Bible Verse Explanations and Resources


Titus 1:15

Adam Clarke
Bible Commentary

Unto the pure all things are pure - This appears to have been spoken in reference to the Jewish distinctions of clean and unclean meats. To the genuine Christian every kind of meat proper for human nourishment is pure, is lawful, and may be used without scruple. This our Lord had long before decided. See on Luke 11:39-41; (note).

But unto them that are defiled - In their consciences, and unbelieving, απιστοις, unfaithful both to offered and received grace, nothing is pure - they have no part in Christ, and the wrath of God abides upon them. Their mind is contaminated with impure and unholy images and ideas, and their conscience is defiled with the guilt of sins already committed against God.

Albert Barnes
Notes on the Whole Bible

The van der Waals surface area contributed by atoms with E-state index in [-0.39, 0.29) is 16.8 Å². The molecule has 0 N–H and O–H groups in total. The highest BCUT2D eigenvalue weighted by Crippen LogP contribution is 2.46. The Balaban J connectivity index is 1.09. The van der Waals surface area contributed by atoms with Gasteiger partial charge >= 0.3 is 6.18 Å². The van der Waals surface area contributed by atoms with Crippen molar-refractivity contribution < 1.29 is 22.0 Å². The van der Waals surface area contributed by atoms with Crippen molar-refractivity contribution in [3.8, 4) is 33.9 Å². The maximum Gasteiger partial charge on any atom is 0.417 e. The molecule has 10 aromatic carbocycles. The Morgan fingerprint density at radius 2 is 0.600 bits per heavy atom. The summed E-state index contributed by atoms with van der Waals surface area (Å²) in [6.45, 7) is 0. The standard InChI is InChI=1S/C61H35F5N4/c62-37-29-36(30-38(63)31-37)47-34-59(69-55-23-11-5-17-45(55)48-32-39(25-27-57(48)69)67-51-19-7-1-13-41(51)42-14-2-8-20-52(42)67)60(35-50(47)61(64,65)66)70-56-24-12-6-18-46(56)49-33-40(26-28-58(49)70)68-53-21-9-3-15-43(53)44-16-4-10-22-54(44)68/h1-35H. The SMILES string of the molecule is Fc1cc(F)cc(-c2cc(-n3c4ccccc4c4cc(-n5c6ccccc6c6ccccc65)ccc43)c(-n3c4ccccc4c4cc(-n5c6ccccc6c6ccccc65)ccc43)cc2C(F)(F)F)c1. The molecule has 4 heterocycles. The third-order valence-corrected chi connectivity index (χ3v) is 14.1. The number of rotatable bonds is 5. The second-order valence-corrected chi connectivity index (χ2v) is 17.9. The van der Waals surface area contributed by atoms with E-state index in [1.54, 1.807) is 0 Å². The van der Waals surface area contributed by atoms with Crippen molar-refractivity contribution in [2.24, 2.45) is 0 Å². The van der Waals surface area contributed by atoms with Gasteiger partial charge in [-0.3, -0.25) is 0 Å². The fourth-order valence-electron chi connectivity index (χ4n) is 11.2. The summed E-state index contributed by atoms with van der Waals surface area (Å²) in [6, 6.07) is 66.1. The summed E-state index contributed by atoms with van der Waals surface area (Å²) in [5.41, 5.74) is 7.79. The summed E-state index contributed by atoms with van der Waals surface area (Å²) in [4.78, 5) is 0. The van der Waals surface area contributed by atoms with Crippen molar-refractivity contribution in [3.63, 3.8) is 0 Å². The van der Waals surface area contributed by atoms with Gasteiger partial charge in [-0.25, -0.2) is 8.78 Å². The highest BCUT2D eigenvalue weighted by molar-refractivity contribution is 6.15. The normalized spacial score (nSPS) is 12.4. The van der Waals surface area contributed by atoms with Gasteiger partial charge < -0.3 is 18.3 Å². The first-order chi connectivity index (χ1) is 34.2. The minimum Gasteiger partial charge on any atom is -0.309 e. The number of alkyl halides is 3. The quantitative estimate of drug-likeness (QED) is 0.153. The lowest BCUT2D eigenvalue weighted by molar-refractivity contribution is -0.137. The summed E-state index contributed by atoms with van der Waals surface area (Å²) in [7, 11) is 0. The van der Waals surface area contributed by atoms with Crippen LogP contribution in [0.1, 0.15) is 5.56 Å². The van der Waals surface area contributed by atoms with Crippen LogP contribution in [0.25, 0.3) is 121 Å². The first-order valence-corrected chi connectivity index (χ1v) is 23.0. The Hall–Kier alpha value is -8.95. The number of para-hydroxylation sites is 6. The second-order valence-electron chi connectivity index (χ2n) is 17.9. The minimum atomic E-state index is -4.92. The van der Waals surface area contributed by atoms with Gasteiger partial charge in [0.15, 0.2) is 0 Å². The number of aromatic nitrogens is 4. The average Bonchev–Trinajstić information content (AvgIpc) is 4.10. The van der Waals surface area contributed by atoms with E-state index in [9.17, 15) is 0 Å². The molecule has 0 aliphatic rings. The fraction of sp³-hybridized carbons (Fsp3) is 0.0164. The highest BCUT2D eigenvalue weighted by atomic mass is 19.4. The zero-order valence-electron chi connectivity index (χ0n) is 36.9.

Unto the pure all things are pure - See the notes at Romans 14:14, Romans 14:20. There is probably an allusion here to the distinctions made in respect to meats and drinks among the Jews. Some articles of food were regarded as “clean,” or allowed to be eaten, and some as “unclean,” or forbidden. Paul says that those distinctions ceased under the Christian dispensation, and that to those who had a conscience not easily troubled by nice and delicate questions about ceremonial observances, all kinds of food might be regarded as lawful and proper; compare the notes at 1 Timothy 4:4-5. If a man habitually maintains a good conscience in the sight of God, it will be accepted of him whether he do or do not abstain from certain kinds of food; compare the notes at Colossians 2:16. This passage, therefore, should not be interpreted as proving that all things are right and lawful for a Christian, or that whatever he may choose to do will be regarded as pure, but as primarily referring to distinctions in food, and meaning that there was no sanctity in eating one kind of food, and no sin in another, but that the mind was equally pure whatever was eaten.